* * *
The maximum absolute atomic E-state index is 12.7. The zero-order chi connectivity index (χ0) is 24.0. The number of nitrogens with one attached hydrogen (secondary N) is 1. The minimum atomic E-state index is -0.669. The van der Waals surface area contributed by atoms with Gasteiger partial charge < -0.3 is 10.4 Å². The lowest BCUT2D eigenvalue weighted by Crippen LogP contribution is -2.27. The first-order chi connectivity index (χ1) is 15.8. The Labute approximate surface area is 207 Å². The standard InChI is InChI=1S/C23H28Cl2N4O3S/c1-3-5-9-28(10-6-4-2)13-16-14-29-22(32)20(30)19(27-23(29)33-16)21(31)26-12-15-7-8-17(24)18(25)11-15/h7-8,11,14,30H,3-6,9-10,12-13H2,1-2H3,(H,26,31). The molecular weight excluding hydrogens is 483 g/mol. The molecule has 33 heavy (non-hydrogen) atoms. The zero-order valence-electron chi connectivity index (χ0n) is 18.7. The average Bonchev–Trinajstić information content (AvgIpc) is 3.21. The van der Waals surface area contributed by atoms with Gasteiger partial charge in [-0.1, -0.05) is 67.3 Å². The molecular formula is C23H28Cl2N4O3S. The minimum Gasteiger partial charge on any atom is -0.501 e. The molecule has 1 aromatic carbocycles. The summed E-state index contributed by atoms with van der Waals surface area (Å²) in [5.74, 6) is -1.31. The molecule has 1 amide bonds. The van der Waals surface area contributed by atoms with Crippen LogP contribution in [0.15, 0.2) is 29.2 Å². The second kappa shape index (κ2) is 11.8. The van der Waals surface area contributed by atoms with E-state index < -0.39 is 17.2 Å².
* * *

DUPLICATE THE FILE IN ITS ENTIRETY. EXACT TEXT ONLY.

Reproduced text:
The maximum absolute atomic E-state index is 12.7. The zero-order chi connectivity index (χ0) is 24.0. The number of nitrogens with one attached hydrogen (secondary N) is 1. The minimum atomic E-state index is -0.669. The van der Waals surface area contributed by atoms with Gasteiger partial charge < -0.3 is 10.4 Å². The lowest BCUT2D eigenvalue weighted by Crippen LogP contribution is -2.27. The first-order chi connectivity index (χ1) is 15.8. The Labute approximate surface area is 207 Å². The standard InChI is InChI=1S/C23H28Cl2N4O3S/c1-3-5-9-28(10-6-4-2)13-16-14-29-22(32)20(30)19(27-23(29)33-16)21(31)26-12-15-7-8-17(24)18(25)11-15/h7-8,11,14,30H,3-6,9-10,12-13H2,1-2H3,(H,26,31). The molecular weight excluding hydrogens is 483 g/mol. The molecule has 33 heavy (non-hydrogen) atoms. The zero-order valence-electron chi connectivity index (χ0n) is 18.7. The average Bonchev–Trinajstić information content (AvgIpc) is 3.21. The van der Waals surface area contributed by atoms with Gasteiger partial charge in [-0.1, -0.05) is 67.3 Å². The molecular formula is C23H28Cl2N4O3S. The minimum Gasteiger partial charge on any atom is -0.501 e. The molecule has 1 aromatic carbocycles. The summed E-state index contributed by atoms with van der Waals surface area (Å²) in [5.74, 6) is -1.31. The molecule has 1 amide bonds. The van der Waals surface area contributed by atoms with Crippen LogP contribution in [0.15, 0.2) is 29.2 Å². The second kappa shape index (κ2) is 11.8. The van der Waals surface area contributed by atoms with E-state index < -0.39 is 17.2 Å².